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DNA Offers New Hope for Saving Orchids

Thursday, March 24th, 2016

by Kristen Minogue

Melissa McCormick with cranefly orchid

Melissa McCormick kneels over a cranefly orchid. (Yini Ma)

The secret is in the soil. In one of the oddest couples in the natural world, orchids need fungi to grow. But finding those fungi can be tricky, until a new study from the Smithsonian Environmental Research Center (SERC) used DNA to find them in more places than anyone suspected.

There are 14 federally endangered or threatened orchids in the U.S. alone, and dozens more are endangered or threatened at the state level. Figuring out how to restore any single species is difficult, because there are so many different kinds.

“You’re talking about the largest plant family in the world,” said Melissa McCormick, lead author and SERC molecular ecologist. Orchids grow from islands off Antarctica to the Arctic Circle and just about everywhere in between. “They grow in darn near every environment on Earth.” But for all their diversity, the planet’s 26,000-plus known orchid species have one thing in common: None can germinate in the wild without a suitable fungus. Click to continue »

The Everyday Naturalist: Fishing Spiders

Thursday, February 11th, 2016

by Jan Payne Wilson, SERC Volunteer

Six-spotted fishing spider (Dolomedes triton). Credit: Derek Ramsey

Six-spotted fishing spider, Dolomedes triton. Credit: Derek Ramsey

My dad was uncomfortable around spiders. Today we’d probably say he had a phobia. To deal with it, he found a spider-like creature, the Daddy Long Legs, and learned how benign and beneficial it was. From then on, he could focus on a “good spider” rather than his fear. As a child, I was indoctrinated with the knowledge that a Daddy Long Legs 1) could not bite you and 2) performed good deeds by eating “bad” spiders and other biting, child-frightening insects. Furthermore, they needed our help because they had delicate legs that easily broke off, so we moved them out of dangerous areas and avoided stepping on them. When I was older my father revealed that Daddy Long Legs weren’t actually spiders. Unlike true spiders, they can’t make silk and have neither fangs nor venom. From my father I learned that understanding a creature often changes fear into appreciation and, sometimes, amazement.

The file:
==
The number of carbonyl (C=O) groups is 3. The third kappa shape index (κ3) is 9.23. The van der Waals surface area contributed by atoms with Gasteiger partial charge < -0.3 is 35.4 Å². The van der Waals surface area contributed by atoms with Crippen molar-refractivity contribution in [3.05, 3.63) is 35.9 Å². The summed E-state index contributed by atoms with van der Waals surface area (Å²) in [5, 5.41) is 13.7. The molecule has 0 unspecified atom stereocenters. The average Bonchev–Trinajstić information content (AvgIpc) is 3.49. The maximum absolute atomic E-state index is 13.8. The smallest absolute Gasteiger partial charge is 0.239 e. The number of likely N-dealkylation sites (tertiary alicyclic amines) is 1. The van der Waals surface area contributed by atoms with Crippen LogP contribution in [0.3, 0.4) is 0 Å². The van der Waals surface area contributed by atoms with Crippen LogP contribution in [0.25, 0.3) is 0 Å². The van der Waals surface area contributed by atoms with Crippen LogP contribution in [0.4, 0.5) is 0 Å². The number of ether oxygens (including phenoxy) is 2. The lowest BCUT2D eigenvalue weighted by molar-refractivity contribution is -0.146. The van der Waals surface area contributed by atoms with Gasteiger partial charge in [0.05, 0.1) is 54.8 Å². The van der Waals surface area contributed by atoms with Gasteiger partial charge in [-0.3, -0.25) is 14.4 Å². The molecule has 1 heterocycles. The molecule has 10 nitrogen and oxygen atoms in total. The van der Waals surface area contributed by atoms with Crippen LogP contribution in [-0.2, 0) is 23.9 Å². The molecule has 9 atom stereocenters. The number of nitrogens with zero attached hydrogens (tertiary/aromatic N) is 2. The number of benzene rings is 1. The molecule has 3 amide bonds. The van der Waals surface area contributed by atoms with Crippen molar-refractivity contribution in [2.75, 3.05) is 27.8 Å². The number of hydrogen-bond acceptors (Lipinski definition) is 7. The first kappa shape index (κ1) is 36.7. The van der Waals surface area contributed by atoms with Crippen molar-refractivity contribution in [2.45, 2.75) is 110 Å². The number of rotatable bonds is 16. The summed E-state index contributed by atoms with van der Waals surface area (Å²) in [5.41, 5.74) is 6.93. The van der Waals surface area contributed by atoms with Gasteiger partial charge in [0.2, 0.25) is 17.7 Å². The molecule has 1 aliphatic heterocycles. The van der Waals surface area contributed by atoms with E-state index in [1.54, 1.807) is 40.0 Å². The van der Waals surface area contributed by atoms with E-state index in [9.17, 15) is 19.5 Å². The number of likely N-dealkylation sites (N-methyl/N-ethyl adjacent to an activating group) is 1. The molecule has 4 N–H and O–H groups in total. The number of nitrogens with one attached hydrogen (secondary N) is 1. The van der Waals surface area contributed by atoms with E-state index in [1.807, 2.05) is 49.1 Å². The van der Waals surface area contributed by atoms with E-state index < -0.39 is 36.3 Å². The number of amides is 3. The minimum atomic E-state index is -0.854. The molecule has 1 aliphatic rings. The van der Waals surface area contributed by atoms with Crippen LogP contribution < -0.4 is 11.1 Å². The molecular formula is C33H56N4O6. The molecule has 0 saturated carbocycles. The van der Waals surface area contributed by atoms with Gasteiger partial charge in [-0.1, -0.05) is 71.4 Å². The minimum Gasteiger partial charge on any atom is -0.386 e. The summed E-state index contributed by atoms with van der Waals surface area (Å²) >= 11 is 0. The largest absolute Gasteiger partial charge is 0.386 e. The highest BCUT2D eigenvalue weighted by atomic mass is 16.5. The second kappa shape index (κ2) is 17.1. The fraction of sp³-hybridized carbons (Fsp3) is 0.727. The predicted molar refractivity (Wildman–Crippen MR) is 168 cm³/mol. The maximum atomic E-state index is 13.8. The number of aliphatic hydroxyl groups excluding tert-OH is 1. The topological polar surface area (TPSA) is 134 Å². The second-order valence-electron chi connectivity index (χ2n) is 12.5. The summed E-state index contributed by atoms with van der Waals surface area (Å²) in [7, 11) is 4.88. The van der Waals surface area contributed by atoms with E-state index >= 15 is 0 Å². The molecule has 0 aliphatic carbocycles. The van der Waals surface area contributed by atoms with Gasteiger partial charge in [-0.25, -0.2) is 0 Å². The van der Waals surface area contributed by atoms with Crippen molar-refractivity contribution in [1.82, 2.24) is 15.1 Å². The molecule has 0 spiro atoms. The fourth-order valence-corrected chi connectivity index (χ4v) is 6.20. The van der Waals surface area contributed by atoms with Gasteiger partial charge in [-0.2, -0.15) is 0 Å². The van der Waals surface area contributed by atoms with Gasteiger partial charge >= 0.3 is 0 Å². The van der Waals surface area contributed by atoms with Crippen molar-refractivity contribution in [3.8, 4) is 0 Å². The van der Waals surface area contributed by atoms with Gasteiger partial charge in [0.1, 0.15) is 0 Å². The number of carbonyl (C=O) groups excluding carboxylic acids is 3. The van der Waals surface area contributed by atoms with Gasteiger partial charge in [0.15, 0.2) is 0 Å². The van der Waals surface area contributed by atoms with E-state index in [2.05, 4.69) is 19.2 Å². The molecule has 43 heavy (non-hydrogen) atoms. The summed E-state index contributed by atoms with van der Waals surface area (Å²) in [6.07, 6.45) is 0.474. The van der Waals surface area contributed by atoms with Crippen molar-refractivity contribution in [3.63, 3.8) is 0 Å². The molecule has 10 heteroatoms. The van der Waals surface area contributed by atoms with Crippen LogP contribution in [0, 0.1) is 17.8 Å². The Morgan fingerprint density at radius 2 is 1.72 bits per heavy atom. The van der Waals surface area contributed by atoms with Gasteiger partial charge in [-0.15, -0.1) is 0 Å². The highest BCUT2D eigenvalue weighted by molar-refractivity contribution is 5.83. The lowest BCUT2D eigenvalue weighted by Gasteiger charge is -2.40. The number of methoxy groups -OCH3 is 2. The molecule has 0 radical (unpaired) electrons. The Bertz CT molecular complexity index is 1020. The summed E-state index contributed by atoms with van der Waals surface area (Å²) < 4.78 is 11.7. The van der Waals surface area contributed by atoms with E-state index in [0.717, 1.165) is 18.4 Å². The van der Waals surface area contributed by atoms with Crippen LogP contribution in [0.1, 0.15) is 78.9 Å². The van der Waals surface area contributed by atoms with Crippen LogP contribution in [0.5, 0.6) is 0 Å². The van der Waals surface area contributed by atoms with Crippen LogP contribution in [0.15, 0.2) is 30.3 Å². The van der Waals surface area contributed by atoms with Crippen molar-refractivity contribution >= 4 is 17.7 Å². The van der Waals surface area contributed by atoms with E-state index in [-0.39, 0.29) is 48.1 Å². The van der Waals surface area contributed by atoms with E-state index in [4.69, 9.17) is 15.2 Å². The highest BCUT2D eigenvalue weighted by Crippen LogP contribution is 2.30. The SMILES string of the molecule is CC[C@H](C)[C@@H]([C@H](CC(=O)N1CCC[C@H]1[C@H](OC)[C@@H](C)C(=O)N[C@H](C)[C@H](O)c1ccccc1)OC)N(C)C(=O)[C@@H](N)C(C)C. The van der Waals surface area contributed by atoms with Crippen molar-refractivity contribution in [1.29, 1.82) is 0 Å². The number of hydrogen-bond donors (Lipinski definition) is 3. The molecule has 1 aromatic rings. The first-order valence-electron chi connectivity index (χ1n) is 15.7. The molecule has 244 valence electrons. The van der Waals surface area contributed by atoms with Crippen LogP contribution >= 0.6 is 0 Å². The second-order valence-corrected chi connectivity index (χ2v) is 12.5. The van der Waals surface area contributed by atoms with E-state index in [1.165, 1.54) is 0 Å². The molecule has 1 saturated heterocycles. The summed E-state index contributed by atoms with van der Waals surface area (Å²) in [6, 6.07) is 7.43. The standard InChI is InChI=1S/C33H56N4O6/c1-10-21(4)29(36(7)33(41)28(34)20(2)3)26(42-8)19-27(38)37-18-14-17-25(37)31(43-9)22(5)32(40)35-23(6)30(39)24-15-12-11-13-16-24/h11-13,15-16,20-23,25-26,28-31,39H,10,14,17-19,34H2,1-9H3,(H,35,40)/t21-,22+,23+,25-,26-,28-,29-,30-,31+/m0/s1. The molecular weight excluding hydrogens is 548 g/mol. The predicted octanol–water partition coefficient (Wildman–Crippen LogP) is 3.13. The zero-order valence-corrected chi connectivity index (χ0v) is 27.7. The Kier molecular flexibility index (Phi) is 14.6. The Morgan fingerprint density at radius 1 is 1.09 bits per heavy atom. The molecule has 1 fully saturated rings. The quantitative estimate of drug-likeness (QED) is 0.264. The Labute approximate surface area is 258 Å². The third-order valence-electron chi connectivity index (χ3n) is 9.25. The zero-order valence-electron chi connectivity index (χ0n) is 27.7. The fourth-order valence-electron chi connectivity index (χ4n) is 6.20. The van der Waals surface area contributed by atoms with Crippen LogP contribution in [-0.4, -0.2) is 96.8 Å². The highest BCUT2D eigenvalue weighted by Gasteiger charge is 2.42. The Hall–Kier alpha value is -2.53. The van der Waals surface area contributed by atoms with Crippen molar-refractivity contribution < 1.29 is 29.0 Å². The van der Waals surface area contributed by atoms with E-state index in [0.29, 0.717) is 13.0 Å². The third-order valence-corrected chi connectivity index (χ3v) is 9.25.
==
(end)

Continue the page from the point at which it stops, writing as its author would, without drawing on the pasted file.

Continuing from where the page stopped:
On the docks of the Smithsonian Environmental Research Center (SERC), I use my dad’s strategy to help students who either fear spiders or believe the only good spider is a dead spider.  With Daddy Long Legs it’s easy.  But we also have large spiders we don’t see as frequently: fishing spiders.  When you see your first fishing spider, it’s a hard sell to believe she’s got redeeming characteristics. Click to continue »

Top 12 Highlights of 2015: Arctic Sailing, Cownose Rays and an Orchid Showdown

Thursday, December 31st, 2015

by Kristen Minogue

It’s been another wild year at the Smithsonian Environmental Research Center. We sent a sailboat to the Arctic, pitted our orchids in a showdown against the Hope Diamond and discovered a couple new species. And somewhere along the way we celebrated the center’s 50th anniversary. Scroll below for the 2015 #YearInReview, a collection of the top 12 stories, journeys and biggest surprises of 2015.

Image: Cownose Rays (Credit: SERC/Laura Patrick)

Cownose Rays (SERC/Laura Patrick)

Exploring the Ocean

Totes Adorbs! Cownose Rays Take Internet
These marine heartthrobs have earned a top billing. Besides making a 900-mile migration every year, which SERC marine ecologists are tracking with acoustic tags, the kite-shaped rays (whose mouths are stretched so that they seem to be wearing a perpetual smile) also won a Twitter #CuteOff in September.

What Does Life in the Ocean Sound Like?
Postdoc Erica Staaterman listens to the ocean for a living. Often seen as a silent landscape broken only by whale or dolphin songs, Staaterman is helping uncover a wealth of noise from the ocean’s hidden creatures. She shared some of the recordings with us in this edited Q&A.